The tomato hornworm (Manduca quinquemaculata) is a common predator of tomato plants in the northern United States. In home gardens, the best remedy is to remove the caterpillars by hand and rely on natural predators to get rid of the caterpillars.
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Hornworms are the caterpillars of the hummingbird moth (also called the sphinx or hawk moth). Adult moths lay their eggs, which hatch in about a week, on the leaves of tomato plants during the late spring. The larvae drop off and bury themselves in the soil, where they form pupae.
Hornworms mature in 3-4 weeks, growing to lengths of 3 1/2 to 4 inches. They are green with white, V-shaped marks and a black, horn-like projection on their back ends.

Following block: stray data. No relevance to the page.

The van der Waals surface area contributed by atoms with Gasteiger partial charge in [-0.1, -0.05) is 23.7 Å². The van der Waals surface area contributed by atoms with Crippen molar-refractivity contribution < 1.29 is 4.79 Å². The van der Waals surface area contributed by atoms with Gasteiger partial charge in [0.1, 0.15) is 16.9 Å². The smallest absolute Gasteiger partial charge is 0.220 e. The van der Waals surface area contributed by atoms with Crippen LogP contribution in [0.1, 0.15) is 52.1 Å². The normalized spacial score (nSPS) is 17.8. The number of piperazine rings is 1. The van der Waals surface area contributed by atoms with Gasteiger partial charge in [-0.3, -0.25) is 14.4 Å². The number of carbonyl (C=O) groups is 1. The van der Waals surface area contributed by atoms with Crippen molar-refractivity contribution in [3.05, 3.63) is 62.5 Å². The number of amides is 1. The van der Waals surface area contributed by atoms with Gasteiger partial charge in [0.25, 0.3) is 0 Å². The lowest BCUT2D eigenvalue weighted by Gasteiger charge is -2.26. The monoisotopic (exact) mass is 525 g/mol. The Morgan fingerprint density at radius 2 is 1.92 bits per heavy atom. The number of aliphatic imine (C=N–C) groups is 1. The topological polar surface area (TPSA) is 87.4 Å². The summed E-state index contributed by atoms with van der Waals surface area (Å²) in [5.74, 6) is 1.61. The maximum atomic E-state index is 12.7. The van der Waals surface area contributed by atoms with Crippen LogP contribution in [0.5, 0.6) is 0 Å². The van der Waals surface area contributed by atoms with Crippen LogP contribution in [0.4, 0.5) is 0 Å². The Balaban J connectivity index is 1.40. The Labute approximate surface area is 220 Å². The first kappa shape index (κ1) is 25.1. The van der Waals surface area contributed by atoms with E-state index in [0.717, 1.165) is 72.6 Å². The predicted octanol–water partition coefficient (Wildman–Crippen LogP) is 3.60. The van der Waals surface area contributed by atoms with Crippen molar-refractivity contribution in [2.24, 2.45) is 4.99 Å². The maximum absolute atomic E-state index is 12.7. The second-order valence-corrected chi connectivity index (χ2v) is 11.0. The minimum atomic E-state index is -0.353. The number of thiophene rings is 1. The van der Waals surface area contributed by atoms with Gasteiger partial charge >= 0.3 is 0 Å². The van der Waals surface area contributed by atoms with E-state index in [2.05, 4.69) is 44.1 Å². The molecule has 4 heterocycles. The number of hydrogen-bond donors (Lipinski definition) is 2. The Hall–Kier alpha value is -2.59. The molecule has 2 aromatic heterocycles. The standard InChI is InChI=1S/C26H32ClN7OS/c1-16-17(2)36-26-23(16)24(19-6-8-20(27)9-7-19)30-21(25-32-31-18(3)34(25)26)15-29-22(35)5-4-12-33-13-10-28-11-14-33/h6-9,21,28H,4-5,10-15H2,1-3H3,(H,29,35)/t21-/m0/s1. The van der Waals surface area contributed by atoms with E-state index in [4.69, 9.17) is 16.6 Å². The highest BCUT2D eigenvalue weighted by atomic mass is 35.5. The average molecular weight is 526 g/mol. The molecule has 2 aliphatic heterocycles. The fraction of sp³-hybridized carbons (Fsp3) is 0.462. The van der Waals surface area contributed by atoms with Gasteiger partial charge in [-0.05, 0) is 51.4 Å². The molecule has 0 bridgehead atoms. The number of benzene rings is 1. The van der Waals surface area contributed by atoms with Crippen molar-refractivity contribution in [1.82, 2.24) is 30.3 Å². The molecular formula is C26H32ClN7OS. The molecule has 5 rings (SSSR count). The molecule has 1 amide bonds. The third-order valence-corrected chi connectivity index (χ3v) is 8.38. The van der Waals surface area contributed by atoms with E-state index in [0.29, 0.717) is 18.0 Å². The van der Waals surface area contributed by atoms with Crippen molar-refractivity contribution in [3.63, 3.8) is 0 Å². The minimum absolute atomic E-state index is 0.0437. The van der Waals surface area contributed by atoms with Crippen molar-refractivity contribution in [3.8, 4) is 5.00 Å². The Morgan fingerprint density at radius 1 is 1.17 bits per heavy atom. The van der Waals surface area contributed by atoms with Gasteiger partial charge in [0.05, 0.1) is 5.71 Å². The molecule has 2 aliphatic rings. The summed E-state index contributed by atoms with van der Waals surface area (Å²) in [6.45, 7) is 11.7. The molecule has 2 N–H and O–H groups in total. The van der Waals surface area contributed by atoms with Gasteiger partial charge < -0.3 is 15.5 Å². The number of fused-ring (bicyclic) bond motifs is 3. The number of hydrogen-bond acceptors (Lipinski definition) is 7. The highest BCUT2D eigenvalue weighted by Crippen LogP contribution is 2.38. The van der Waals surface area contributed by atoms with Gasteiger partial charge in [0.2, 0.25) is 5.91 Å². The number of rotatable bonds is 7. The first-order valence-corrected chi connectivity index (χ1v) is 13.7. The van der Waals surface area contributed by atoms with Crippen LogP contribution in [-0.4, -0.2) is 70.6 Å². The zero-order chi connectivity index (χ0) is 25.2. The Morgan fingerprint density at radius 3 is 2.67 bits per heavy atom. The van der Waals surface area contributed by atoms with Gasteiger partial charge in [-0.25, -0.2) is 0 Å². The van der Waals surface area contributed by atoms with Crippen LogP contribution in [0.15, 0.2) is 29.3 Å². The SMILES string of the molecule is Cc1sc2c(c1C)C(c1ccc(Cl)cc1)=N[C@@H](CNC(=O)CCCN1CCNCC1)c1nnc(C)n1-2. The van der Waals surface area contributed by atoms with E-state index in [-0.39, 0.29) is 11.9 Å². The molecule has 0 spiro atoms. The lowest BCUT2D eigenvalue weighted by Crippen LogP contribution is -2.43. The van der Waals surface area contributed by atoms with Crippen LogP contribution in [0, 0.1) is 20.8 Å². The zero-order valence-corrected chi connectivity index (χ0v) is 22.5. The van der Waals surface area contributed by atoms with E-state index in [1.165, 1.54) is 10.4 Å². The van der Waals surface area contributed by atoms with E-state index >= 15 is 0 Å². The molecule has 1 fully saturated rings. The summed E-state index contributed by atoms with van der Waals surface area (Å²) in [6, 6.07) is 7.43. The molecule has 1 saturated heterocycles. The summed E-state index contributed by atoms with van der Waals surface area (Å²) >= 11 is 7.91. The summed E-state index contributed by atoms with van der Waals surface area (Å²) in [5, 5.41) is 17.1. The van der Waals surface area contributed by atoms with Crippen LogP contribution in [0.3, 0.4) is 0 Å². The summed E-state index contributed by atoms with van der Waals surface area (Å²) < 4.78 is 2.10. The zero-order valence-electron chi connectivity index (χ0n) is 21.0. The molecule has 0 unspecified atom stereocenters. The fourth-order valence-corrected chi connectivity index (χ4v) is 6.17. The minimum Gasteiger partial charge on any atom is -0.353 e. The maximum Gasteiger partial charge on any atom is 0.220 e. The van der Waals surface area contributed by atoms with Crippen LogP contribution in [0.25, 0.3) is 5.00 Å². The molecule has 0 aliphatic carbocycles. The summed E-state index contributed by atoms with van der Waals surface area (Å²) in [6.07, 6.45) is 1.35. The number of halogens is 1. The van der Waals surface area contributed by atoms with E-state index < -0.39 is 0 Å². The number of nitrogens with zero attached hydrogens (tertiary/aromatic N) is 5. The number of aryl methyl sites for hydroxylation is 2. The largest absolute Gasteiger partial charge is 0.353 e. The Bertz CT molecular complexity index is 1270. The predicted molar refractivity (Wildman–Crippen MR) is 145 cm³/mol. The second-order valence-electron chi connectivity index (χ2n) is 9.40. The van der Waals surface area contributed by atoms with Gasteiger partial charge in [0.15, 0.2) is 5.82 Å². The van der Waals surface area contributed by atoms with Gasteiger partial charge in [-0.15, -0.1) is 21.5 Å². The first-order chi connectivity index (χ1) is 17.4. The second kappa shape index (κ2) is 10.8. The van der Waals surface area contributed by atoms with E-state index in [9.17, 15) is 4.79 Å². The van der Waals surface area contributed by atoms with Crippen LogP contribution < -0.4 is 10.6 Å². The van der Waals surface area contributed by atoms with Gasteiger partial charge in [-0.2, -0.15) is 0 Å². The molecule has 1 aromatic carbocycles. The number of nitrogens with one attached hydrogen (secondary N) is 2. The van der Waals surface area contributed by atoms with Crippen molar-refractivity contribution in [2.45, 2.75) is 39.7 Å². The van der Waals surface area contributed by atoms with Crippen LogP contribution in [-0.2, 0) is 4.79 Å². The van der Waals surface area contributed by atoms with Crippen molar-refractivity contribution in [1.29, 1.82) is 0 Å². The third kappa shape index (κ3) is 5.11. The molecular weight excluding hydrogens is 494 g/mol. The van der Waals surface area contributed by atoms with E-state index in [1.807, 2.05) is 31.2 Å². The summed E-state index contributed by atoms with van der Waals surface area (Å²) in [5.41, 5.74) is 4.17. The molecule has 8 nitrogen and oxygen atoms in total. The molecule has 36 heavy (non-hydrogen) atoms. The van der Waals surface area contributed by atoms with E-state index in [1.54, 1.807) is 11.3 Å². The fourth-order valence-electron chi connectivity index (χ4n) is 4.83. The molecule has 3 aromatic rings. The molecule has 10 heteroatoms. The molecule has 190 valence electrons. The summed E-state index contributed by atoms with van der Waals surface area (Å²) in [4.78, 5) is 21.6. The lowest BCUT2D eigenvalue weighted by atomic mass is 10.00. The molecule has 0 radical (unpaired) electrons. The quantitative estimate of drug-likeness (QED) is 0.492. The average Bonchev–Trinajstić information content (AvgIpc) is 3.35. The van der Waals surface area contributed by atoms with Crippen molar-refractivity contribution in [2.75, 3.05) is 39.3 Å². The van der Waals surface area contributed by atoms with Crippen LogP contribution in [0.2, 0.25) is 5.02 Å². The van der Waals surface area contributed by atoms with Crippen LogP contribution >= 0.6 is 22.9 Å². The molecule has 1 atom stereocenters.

The best way to get rid of caterpillars on tomatoes, especially for small, home gardens, is to hand pick them off of the plants. The smaller hornworm larvae may be difficult to see, but the mature larvae---which deal the most damage---can be spotted and removed with a careful search.
Parasitic wasps are the natural predators of caterpillars, and will help prevent hornworms from spreading. Wasps lay their eggs on the live hornworms; when the eggs hatch, the larvae kill the hornworm and look for new caterpillars to attack.
Roto-tilling the soil after harvesting your tomatoes will help prevent future caterpillar infestations. Tilling kills up to 90 per cent of the larvae and pupae in the soil.
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